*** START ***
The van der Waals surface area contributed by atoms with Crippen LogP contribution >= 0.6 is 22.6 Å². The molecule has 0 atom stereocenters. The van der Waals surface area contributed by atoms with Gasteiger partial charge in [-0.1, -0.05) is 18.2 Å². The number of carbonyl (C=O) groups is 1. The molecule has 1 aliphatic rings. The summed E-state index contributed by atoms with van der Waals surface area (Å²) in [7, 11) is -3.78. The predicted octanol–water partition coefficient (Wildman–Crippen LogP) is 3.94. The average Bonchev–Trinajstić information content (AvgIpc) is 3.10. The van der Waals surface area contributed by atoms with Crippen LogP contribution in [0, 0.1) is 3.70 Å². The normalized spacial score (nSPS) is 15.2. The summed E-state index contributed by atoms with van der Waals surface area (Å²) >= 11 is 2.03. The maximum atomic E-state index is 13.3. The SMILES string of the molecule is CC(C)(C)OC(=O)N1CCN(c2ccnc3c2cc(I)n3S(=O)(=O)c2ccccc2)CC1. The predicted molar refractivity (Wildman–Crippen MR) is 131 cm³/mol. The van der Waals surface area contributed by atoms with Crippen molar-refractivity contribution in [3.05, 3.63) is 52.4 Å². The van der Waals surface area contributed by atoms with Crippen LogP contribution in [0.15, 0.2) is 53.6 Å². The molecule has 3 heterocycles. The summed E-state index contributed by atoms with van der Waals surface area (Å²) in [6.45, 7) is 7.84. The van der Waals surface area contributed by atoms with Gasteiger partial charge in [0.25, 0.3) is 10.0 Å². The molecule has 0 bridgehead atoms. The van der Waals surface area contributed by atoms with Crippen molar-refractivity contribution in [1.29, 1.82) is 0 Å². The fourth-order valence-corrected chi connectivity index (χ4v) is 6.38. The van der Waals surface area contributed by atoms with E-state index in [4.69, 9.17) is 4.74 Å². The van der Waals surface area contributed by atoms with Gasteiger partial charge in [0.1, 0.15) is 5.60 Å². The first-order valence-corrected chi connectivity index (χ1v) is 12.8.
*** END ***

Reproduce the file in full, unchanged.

The van der Waals surface area contributed by atoms with Crippen LogP contribution >= 0.6 is 22.6 Å². The molecule has 0 atom stereocenters. The van der Waals surface area contributed by atoms with Gasteiger partial charge in [-0.1, -0.05) is 18.2 Å². The number of carbonyl (C=O) groups is 1. The molecule has 1 aliphatic rings. The summed E-state index contributed by atoms with van der Waals surface area (Å²) in [7, 11) is -3.78. The predicted octanol–water partition coefficient (Wildman–Crippen LogP) is 3.94. The average Bonchev–Trinajstić information content (AvgIpc) is 3.10. The van der Waals surface area contributed by atoms with Crippen LogP contribution in [0, 0.1) is 3.70 Å². The normalized spacial score (nSPS) is 15.2. The summed E-state index contributed by atoms with van der Waals surface area (Å²) >= 11 is 2.03. The maximum atomic E-state index is 13.3. The SMILES string of the molecule is CC(C)(C)OC(=O)N1CCN(c2ccnc3c2cc(I)n3S(=O)(=O)c2ccccc2)CC1. The predicted molar refractivity (Wildman–Crippen MR) is 131 cm³/mol. The van der Waals surface area contributed by atoms with Crippen molar-refractivity contribution in [3.05, 3.63) is 52.4 Å². The van der Waals surface area contributed by atoms with Crippen LogP contribution in [0.15, 0.2) is 53.6 Å². The molecule has 3 heterocycles. The summed E-state index contributed by atoms with van der Waals surface area (Å²) in [6.45, 7) is 7.84. The van der Waals surface area contributed by atoms with Gasteiger partial charge in [0.25, 0.3) is 10.0 Å². The molecule has 0 bridgehead atoms. The van der Waals surface area contributed by atoms with Crippen molar-refractivity contribution in [1.29, 1.82) is 0 Å². The fourth-order valence-corrected chi connectivity index (χ4v) is 6.38. The van der Waals surface area contributed by atoms with E-state index in [4.69, 9.17) is 4.74 Å². The van der Waals surface area contributed by atoms with Gasteiger partial charge in [0.1, 0.15) is 5.60 Å². The first-order valence-corrected chi connectivity index (χ1v) is 12.8.